In cases where Courts have allowed this type of third party created business record, under what has been called the adopted business record rule, the Court has found some indicia of the trustworthiness of the record. For example, a record created under circumstances where criminal penalties for a false record exist, or one created where there is an ongoing business relationship between the business that created the record and the incorporating business.
While this recent Tenth District Court ruling is specific to an estimate created by an auto body shop adopted as the business record of an insurance company, the Court also reviewed the Ohio First District Court of Appeals decision in Great Seneca Financial v. Felty. In that case, the credit card application and statements created by the prior owner of the account were admissible as a business record of Great Seneca Financial, where the account at issue had been assigned to Great Seneca Financial. Great Seneca established by affidavit that the records had been transferred to Great Seneca, were kept by Great Seneca in its regular course of business, had been certified by an intermediary of the first owner, and had been relied upon by Great Seneca. Though the Great Seneca employee had no first hand knowledge of the creation of the documents by the first owner or it procedure for their creation, where Great Seneca showed its adoption and reliance on the first owner’s business records, and where there appeared evidence of the records trustworthiness as a result of the certification, the records met the adopted business records exception to the hearsay rule.
You should send a witness to trial who is prepared to testify that the records they are seeking to introduce meet the business records rule. They should be sufficiently familiar with your policies and procedures that they can testify not just that the record is kept in the ordinary course of business, but also to how and when it was created, retained and retrieved. If the records you are seeking to introduce contain records provided to you by a third party, your witness will need to be prepared to describe your company’s adoption and reliance upon those records as well as why those records in particular are trustworthy.
 Under Ohio Evid.R. 803(6), which is nearly identical to Fed.R.Evid 803(6)
 See State Farm Mut. Auto. Ins. Co. v. Anders, 2012 Ohio 824 (10th Dist., Franklin County, Mar.1., 2012) citing State v. Davis, (2008) 116 Ohio St.3d 404.
 Id., quoting Evid.R. 803(6).
 State Farm Mut. Auto. Ins. Co. v. Anders, 2012 Ohio 824 (10th Dist., Franklin County, Mar.1., 2012) quoting Keeva J. Kekst Architects, Inc. v. George, 8th Dist. No. 70835, 1997 Ohio App. LEXIS 2077 (May 15, 1997); see also Discover Bank v. Poling, 10th Dist. No. 04AP-1117, 2005 Ohio 1543, ¶ 12.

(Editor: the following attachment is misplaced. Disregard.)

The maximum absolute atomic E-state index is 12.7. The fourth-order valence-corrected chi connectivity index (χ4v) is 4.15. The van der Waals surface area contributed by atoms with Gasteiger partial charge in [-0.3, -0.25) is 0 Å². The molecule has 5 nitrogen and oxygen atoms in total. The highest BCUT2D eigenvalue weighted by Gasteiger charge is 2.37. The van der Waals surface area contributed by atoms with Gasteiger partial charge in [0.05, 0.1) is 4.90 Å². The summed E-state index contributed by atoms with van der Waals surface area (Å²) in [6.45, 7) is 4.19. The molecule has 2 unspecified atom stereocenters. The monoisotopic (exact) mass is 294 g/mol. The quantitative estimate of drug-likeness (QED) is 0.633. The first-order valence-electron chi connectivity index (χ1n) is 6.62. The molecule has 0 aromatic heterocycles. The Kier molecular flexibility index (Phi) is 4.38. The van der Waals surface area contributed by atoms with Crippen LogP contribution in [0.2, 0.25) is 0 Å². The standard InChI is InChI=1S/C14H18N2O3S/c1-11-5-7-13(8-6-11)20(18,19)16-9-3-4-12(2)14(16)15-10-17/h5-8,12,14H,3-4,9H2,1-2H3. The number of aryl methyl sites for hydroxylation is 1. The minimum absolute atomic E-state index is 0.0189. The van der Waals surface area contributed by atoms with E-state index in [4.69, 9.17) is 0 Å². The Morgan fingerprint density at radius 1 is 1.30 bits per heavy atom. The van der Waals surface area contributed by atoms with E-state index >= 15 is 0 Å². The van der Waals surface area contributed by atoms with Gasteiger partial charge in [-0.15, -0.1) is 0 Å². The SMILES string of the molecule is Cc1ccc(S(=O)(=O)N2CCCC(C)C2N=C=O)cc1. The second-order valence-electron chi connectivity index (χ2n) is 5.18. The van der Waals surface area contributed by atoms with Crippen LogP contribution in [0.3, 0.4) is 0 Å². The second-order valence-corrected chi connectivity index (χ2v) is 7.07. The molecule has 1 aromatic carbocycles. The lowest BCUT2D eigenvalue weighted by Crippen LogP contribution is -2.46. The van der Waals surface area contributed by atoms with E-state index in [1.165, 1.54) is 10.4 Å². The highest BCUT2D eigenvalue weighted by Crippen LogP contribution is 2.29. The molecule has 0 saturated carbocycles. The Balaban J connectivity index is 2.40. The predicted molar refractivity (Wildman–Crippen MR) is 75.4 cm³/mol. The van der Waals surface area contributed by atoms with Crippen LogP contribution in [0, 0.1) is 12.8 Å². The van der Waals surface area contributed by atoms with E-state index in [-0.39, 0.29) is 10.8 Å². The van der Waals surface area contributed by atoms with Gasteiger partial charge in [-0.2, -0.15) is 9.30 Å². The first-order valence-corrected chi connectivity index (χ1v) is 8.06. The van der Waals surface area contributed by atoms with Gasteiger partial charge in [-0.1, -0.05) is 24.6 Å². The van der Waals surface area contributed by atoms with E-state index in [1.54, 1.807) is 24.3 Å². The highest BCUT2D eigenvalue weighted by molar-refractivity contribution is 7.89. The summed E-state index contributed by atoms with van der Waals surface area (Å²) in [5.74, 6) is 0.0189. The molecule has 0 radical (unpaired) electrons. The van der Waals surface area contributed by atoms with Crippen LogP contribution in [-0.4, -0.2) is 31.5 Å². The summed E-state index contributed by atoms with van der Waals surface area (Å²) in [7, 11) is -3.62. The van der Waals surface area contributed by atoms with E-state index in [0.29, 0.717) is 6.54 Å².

State Farm Mut. Auto. Ins. Co. v. Anders, 2012 Ohio 824 (10th Dist., Franklin County, Mar.1., 2012) citing State v. Goines, 10th Dist. No. 89AP-916, 1990 Ohio App. LEXIS 5731 (Dec. 20, 1990), quoting United States v. Keplinger, 776 F.2d 678, 693-94 (7th Cir.1985).
 State Farm Mut. Auto. Ins. Co. v. Anders, 2012 Ohio 824 (10th Dist., Franklin County, Mar.1., 2012)
 Air Land Forwarders, Inc. v. United States, 172 F.3d 1338 (Fed. Cir. 1999).
 White Industries, Inc. v. Cessna Aircraft Co., 611 F.Supp. 1049 (W.D.Mo. 1985)
 170 Ohio App.3d 737, 2006 Ohio 6618
By Larry R. Rothenberg, Esq.
Due to inadequate staffing in the sheriffs’ offices of certain counties in Ohio, you can experience long delays in the scheduling of foreclosure sales. In view of these delays, now might be the time to explore the use of a private auctioneer in lieu of a sheriff, to conduct the sale.
The county sheriff, as an officer of the court, typically is the person who conducts foreclosure sales in Ohio. However, two Ohio statutes also authorize the court to order that the sale be conducted by a licensed auctioneer. The request for the sale to be conducted by an auctioneer can be made by motion and/or can be included in the foreclosure complaint.
In asking the court to authorize an auctioneer to conduct the sale, we would be including a request that the property be sold without a sheriff’s appraisal, in order to avoid the usual delay. Because this would likely have an impact on the entitlement to a deficiency judgment, we would recommend proceeding in this fashion only in cases where the borrower is bankrupt or deceased, or where waiving the entitlement to a deficiency judgment is not deemed detrimental.
The court, in its discretion, may or may not grant a request for a sale by an auctioneer. Some judges might not be willing to grant the request if they believe, despite our arguments, that all foreclosure sales should be conducted by the sheriff, or if they are unwilling to authorize a sale without a sheriff’s appraisal. Some judges might be willing to grant the request only if it is unopposed. There could also be some delay while waiting for the judge’s ruling. However, any such delay would likely be much less than the delays that we see in having sheriff’s sales scheduled in certain counties.